Take an in-depth look at your customers’ information and their history of engagement. This will help you create more outreach strategies that you can utilise in the future. Remember this mantra, right content at the right time.
4. Keep your customer database up-to-date
This links directly into analysing your leads and can be done both before and after creating and sending out your first set of emails.
Keeping an up-to-date database allows you to be more confident in how you define what a ‘qualified lead’ is in terms of what your company offers. This means that you can also keep your emails updated so that they’re constantly performing at an optimal rate.
What do these best practices offer your customer?
When done comprehensively, these best practices mean each recipient should:
- Not notice they’re part of an automated email workflow.
- Not feel like they are involved in a sales process.
- Feel special and communicated to personally.
- Be left with the maximum chance of converting.
Many organisations aren’t even using automated workflows. If you’re not, then your business is going to be less efficient at delivering a top-quality and effective sales process.
To create a workflow which performs this well, it takes care, attention and a lot of front-end set up. The workflow needs to have a complex series of "If This Happens Then Do That" type rules and decision branches within it.
For example, if somebody ignores three emails and opens the fourth, they could go down a different branch of the workflow than somebody who opens every email and reads every last word.
Obviously, besides the research and planning for creating the workflow rules, you also need to write an increasing amount of different emails.
This is before mentioning the planning and analysis of all the other factors affecting email success rates.
How can you benefit?
Emails from your workflow will stand out and be more likely to generate clicks, which means your leads are being nurtured through the buyer's journey effectively. They should be some of your best performing emails - perfectly aligned with a person’s interests at the time.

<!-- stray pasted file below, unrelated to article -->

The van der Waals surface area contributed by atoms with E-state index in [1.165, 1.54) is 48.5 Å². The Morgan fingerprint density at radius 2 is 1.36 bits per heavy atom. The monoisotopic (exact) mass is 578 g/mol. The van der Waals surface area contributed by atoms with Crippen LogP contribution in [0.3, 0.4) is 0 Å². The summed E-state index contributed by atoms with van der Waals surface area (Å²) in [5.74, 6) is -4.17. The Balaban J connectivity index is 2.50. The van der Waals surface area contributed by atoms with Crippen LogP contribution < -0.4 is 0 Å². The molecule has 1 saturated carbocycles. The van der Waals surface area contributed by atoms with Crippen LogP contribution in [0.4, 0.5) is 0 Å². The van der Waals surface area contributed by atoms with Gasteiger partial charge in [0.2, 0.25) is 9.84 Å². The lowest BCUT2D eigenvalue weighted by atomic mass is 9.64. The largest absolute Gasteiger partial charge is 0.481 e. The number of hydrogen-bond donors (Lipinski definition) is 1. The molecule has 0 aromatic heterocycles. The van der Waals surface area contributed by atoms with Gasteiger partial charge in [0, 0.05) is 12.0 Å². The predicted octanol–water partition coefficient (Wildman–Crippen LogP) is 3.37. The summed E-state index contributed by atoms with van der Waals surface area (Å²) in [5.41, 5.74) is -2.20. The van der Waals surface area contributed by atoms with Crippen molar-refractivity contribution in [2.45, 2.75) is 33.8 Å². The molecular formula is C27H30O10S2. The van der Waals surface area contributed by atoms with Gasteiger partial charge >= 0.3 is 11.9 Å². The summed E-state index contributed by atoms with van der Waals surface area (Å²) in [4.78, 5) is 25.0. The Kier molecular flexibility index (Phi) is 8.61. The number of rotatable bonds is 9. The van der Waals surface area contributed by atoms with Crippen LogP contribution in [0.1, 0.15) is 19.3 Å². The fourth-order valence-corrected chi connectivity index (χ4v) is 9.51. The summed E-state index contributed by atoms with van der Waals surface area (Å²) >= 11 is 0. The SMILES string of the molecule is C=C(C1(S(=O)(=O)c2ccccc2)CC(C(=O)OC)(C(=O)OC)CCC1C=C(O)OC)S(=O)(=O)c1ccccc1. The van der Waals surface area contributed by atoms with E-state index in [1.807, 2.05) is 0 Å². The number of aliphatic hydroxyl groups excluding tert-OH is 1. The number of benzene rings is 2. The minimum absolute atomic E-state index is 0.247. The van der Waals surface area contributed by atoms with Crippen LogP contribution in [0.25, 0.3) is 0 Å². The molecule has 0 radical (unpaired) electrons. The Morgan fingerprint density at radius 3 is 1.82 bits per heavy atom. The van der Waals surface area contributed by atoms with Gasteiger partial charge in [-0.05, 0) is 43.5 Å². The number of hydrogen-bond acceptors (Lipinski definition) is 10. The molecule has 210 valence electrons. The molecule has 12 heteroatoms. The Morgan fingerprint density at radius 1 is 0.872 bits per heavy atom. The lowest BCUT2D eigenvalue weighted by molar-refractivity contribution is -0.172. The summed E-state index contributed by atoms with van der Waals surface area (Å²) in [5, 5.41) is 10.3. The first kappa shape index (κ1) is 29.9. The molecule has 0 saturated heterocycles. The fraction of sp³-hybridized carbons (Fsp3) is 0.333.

This will be confirmed by an action they’ve taken, such as downloading a guide.
Image Credit: HubSpot
This process builds trust and engagement which, provided your content back on your site or available for download is up to scratch, should mean leads convert into customers more often.
For even more info, check out our blog on the 10 benefits of email automation.
Who should use it?
It can only be effectively used if you have access to a complete, workable and inclusive CRM tool, or if your dedicated marketing agency uses one. Here at Digital 22, we use HubSpot which can effectively plan and action successful email automation.
It should also only be used by businesses which are ready to harness the conversions it leads to once the lead reaches the end of the buyer's journey. Otherwise customers will head elsewhere and unfortunately, it’ll mean you’ve nurtured a conversion for somebody else.
Standard or generic workflows might keep returning some sort of results but these more thorough and complex best practice workflows can be the niche opportunity to get one over the competition. So how can you see something like email automation in action as part of an effective inbound marketing campaign?
Explore what an effective inbound marketing campaign looks like in action
If you want to see what an inbound marketing campaign looks like and how it helps you get ahead of your competition when it comes to email, PPC, SEO and more, check out our ‘A Year in Inbound’ guide.
Our guide will help you see what an inbound marketing campaign looks like over 12 months, from creation to implementation. It will also explain the amazing results you can expect to see.